The bill, The
Government Spending (Website) Bill 2006-07, is designed to force Treasury and Departments
to place in a single database all expenditure with explanation 30 days after
the money has been spent.
It originated in the House of Lords in December 06 raised by
Baroness Oakes as a private members bill, and is now being led by Conservative
MP David Gauke. It would require the Treasury to create a government
expenditure website, as well as giving the government the power to extend it to
other public sector bodies, but the government believes it would cost too much.
Debating the issue in Parliament on 29
June 2007, Gauke said that the information should be made more
easily accessible to improve transparency and enable people to engage in
important public debates. “What better way of providing information is
there than putting the details of public expenditure on to a single website, where
people can study it and follow the money to see how government spending is
done?” he said.
Comparing the site to a US
initiative currently under way, whereby any federal expenditure in excess of
$25,000 must be recorded and the details made available on a website accessible
by the public, Gauke admitted that cost would be a key concern. However, he
suggested that such a site could yield savings by reducing the number of
freedom of information requests and parliamentary questions.
“More substantially, given the greater scrutiny for
which the bill provides, we would get better value for money,” added
Gauke. “Some of the most egregious examples of government waste would be
reduced because of the pressure that transparency would bring to bear on the
government and the civil service.”
Responding for the government, Cabinet Office minister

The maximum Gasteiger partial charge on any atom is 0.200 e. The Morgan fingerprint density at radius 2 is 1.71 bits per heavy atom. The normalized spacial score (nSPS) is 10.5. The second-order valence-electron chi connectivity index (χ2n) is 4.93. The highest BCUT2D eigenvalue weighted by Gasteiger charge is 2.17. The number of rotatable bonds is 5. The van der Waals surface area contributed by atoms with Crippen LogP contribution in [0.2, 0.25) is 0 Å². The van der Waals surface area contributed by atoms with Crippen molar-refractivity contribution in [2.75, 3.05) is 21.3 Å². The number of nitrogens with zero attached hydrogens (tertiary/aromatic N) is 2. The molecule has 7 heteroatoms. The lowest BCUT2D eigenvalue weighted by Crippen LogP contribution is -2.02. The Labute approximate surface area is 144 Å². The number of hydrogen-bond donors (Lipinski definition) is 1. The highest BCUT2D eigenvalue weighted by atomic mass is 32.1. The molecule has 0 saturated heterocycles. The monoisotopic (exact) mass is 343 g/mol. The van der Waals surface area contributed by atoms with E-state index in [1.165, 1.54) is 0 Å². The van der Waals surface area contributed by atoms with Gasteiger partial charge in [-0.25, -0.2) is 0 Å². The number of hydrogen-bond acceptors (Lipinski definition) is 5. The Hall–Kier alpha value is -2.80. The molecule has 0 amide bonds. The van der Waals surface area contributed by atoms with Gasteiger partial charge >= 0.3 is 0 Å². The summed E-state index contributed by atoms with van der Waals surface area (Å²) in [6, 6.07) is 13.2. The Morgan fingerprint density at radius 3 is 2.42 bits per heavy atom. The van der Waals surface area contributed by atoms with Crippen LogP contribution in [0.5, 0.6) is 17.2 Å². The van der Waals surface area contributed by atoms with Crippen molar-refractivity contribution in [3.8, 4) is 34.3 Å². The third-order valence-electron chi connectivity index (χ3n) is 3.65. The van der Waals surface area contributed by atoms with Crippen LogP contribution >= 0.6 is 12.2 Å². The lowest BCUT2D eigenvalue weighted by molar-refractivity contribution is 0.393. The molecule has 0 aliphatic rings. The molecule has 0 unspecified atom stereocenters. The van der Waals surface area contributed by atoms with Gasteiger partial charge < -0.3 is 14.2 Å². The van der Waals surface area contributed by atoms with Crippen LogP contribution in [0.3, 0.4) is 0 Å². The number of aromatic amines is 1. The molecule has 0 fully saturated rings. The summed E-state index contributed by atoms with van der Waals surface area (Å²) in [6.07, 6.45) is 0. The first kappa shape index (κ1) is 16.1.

Gillian Merron said the bill was unrealistic on the grounds of cost. Outlining
the amount of public spending data already available through various websites,
she said that “work is already under way in the Treasury to expand further
the quantity of expenditure information on the public website, as well as to
restructure the information to make it easier to navigate and search”.
She added that the bill was in contradiction to Sir David
Varney's review of public service delivery, which was published in December
last year. Quoting from the report, she said it recommends: “a freeze on
the development of new websites providing citizens or business e-services
created by departments, agencies and non-department public bodies”.
Labour MP Andrew Miller said that the big cost was not
building the tool but flowing data into it. “That could only be made
feasible through a great deal more integration between operating systems in
government departments, whereby information from different systems could be
integrated at the press of a button,” he said.
“That would take a leap of faith on the part of
opposition parties, all of which expressed concern, reservations and opposition
to the centralising of data as envisaged in the Transformational Government
Conservative MP Robert Goodwill said the bill was a “no
brainer” and that by placing the information into the public domain via
the single website, citizens would do “the hard work of finding out what
they want to know”. (source)
The decision to progress the bill has been deferred to the next sitting on 19 October
with the government’s view having changed little since January
when I last wrote about this Bill.
So a database to make government accountable = too expensive
A database (NIR) to manipulate the population with = no
matter what the cost.
Anything to stop you really seeing what they spending…..figures are currently published for public consumption approximately 2 years after the expenditure, after being heavily sanitised.
NuLab – Destroying Britain
from the inside out.